Student Projects

At the Compiler Design Lab, we can offer a range of bachelor and master thesis topics. A selection of currently available topics can be found below.

For further topics or Hiwi jobs, please contact Sebastian Hack.

Formal Verification of the Preservation of Security Properties through Compiler Passes

Compiler passes or optimisations often don't preserve important security properties which are widely used to prevent side-channel attacks.
There are many open questions about which optimisations do preserve which security properties.
Hyper-simulations (a hyper-simulation is basically a two-dimensional simulation) provide the means to formally verify the preservation of security properties.
Security properties to be examined include the constant-time property, non-interference, equal execution time (with some dedicated timing model) and non-malleable information flow.
In particular, it would be interesting to show the preservation of non-interference through a linearisation, spilling and register allocation pass.
Another option would be to prove the preservation of equal execution time or non-malleable information flow through some compiler passes.

Your own ideas within this general topic are also very welcome.
To do the formal proofs the student should have a solid Coq background (e.g. by having passed ICL).

Contact: Julian Rosemann.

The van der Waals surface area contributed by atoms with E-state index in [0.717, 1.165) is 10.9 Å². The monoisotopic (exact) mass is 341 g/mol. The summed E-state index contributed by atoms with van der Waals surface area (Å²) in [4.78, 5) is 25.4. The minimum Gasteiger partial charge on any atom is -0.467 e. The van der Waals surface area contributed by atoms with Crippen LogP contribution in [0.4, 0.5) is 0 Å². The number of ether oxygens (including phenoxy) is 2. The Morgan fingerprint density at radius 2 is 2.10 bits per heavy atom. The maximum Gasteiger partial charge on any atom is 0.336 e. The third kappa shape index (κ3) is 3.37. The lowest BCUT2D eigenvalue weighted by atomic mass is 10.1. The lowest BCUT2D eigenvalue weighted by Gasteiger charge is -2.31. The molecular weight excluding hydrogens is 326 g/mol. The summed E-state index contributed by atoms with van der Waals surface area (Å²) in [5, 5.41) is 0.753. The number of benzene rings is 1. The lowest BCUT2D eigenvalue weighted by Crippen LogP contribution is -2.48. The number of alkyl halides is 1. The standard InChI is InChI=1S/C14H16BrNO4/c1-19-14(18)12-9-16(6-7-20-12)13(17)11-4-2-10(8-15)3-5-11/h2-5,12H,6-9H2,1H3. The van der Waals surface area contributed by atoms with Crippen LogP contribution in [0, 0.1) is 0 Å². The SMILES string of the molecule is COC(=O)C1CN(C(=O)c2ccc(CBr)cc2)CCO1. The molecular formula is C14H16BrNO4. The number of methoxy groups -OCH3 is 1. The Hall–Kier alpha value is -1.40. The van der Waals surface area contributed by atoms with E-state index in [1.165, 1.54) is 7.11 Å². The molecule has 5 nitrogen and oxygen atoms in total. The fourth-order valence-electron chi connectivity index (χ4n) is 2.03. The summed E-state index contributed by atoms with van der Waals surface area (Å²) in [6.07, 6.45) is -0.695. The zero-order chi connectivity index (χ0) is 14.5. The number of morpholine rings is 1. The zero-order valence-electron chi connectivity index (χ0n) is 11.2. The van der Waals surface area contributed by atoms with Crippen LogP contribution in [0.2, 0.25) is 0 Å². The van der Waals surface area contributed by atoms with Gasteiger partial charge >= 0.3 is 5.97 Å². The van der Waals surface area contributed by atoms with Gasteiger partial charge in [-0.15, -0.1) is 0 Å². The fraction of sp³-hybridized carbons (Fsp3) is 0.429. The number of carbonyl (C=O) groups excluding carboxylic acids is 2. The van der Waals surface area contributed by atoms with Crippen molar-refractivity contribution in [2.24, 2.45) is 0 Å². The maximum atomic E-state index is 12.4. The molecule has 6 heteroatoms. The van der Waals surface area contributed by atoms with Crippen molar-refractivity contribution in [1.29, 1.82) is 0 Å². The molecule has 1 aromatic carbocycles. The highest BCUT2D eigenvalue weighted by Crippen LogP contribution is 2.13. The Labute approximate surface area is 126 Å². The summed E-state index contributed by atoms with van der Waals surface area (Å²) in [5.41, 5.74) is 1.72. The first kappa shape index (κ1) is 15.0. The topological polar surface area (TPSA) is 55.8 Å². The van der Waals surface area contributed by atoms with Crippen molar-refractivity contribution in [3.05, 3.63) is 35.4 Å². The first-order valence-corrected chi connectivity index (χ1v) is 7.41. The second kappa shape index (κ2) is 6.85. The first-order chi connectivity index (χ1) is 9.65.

Exploring Program Equivalence Techniques: From Invariance Mining to Fuzzing

This thesis will investigate approximate program equivalence techniques, including invariance mining, automatic verification, functional equivalence using fuzzing and runtime checks, and language-independent program equivalence. The goal is to compare and contrast these techniques, identify their strengths and limitations, and evaluate their effectiveness in detecting program equivalence. An additional focus lies on identifying a minimal knowledge base to establish functional equivalence.

Research Questions:

  1. What are the different techniques for program equivalence, and how do they differ from one another?
  2. How effective are these techniques in detecting program equivalence, and what are their limitations?
  3. How can these techniques be combined to improve their effectiveness?
  4. How can program equivalence tools be adapted for different programming languages and platforms? Can equivalence be established independent of concrete languages?

Related: Fuzzing, Synthesis, Separation Logic, Automated Reasoning, Verification, Model Checking

Contact: Marcel Ullrich

Evaluation of SK Calculus as a Compiler Backend

This thesis aims to investigate the potential use of the SK calculus as a backend for compilers. The study will focus on analyzing the performance overhead of SK calculus's simplistic representation, determining the minimum set of instructions and environment required for optimal performance, comparing integer encoding versus native encoding trade-offs, and evaluating the advantages of using the SK calculus as a compiler backend.

Research questions:

  1. What is the performance overhead of the SK calculus's simplistic representation when used as a compiler backend?
  2. What is the minimum set of instructions and environment required for optimal performance when using the SK calculus as a compiler backend?
  3. How does integer encoding compare with native encoding when using the SK calculus as a compiler backend?
  4. How do optimizations relate and influence the representation?
  5. What are the advantages of using the SK calculus as a compiler backend?

Related concepts: BF, GRIN, Miranda, Bootstrapping, RISC vs CISC

Contact: Marcel Ullrich

Compiler Optimizations for Factorio: A DSL Approach to Factory Optimization